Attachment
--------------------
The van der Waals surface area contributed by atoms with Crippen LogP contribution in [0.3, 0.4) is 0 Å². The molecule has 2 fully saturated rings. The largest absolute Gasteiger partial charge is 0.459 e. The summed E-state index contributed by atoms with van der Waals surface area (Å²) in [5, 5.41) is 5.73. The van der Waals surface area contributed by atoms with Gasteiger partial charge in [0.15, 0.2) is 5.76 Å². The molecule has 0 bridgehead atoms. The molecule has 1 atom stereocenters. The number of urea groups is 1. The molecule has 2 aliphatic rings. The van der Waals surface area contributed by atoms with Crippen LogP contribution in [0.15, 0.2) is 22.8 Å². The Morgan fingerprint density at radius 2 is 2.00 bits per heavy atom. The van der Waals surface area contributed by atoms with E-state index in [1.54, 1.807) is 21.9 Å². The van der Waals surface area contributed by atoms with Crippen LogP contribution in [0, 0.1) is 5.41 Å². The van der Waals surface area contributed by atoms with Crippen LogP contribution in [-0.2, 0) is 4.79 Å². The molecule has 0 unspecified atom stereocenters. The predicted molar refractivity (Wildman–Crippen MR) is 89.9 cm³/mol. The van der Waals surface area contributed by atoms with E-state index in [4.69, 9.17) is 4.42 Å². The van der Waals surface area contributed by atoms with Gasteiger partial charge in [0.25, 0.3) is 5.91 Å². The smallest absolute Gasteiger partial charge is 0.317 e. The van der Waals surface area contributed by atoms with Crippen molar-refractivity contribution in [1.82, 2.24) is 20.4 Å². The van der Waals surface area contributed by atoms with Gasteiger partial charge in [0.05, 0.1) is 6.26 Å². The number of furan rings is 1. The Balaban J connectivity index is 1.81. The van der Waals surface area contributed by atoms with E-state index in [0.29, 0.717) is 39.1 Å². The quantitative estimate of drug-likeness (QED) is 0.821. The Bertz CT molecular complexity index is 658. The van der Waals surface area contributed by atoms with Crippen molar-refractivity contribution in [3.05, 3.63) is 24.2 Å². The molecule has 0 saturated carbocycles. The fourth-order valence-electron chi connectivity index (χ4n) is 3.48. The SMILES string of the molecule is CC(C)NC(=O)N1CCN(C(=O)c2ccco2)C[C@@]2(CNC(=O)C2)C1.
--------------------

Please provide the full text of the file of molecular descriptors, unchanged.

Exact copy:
The van der Waals surface area contributed by atoms with Crippen LogP contribution in [0.3, 0.4) is 0 Å². The molecule has 2 fully saturated rings. The largest absolute Gasteiger partial charge is 0.459 e. The summed E-state index contributed by atoms with van der Waals surface area (Å²) in [5, 5.41) is 5.73. The van der Waals surface area contributed by atoms with Gasteiger partial charge in [0.15, 0.2) is 5.76 Å². The molecule has 0 bridgehead atoms. The molecule has 1 atom stereocenters. The number of urea groups is 1. The molecule has 2 aliphatic rings. The van der Waals surface area contributed by atoms with Crippen LogP contribution in [0.15, 0.2) is 22.8 Å². The Morgan fingerprint density at radius 2 is 2.00 bits per heavy atom. The van der Waals surface area contributed by atoms with E-state index in [1.54, 1.807) is 21.9 Å². The van der Waals surface area contributed by atoms with Crippen LogP contribution in [0, 0.1) is 5.41 Å². The van der Waals surface area contributed by atoms with Crippen LogP contribution in [-0.2, 0) is 4.79 Å². The molecule has 0 unspecified atom stereocenters. The predicted molar refractivity (Wildman–Crippen MR) is 89.9 cm³/mol. The van der Waals surface area contributed by atoms with E-state index in [4.69, 9.17) is 4.42 Å². The van der Waals surface area contributed by atoms with Gasteiger partial charge in [0.25, 0.3) is 5.91 Å². The smallest absolute Gasteiger partial charge is 0.317 e. The van der Waals surface area contributed by atoms with Crippen molar-refractivity contribution in [1.82, 2.24) is 20.4 Å². The van der Waals surface area contributed by atoms with Gasteiger partial charge in [0.05, 0.1) is 6.26 Å². The number of furan rings is 1. The Balaban J connectivity index is 1.81. The van der Waals surface area contributed by atoms with E-state index in [0.29, 0.717) is 39.1 Å². The quantitative estimate of drug-likeness (QED) is 0.821. The Bertz CT molecular complexity index is 658. The van der Waals surface area contributed by atoms with Crippen molar-refractivity contribution in [3.05, 3.63) is 24.2 Å². The molecule has 0 saturated carbocycles. The fourth-order valence-electron chi connectivity index (χ4n) is 3.48. The SMILES string of the molecule is CC(C)NC(=O)N1CCN(C(=O)c2ccco2)C[C@@]2(CNC(=O)C2)C1.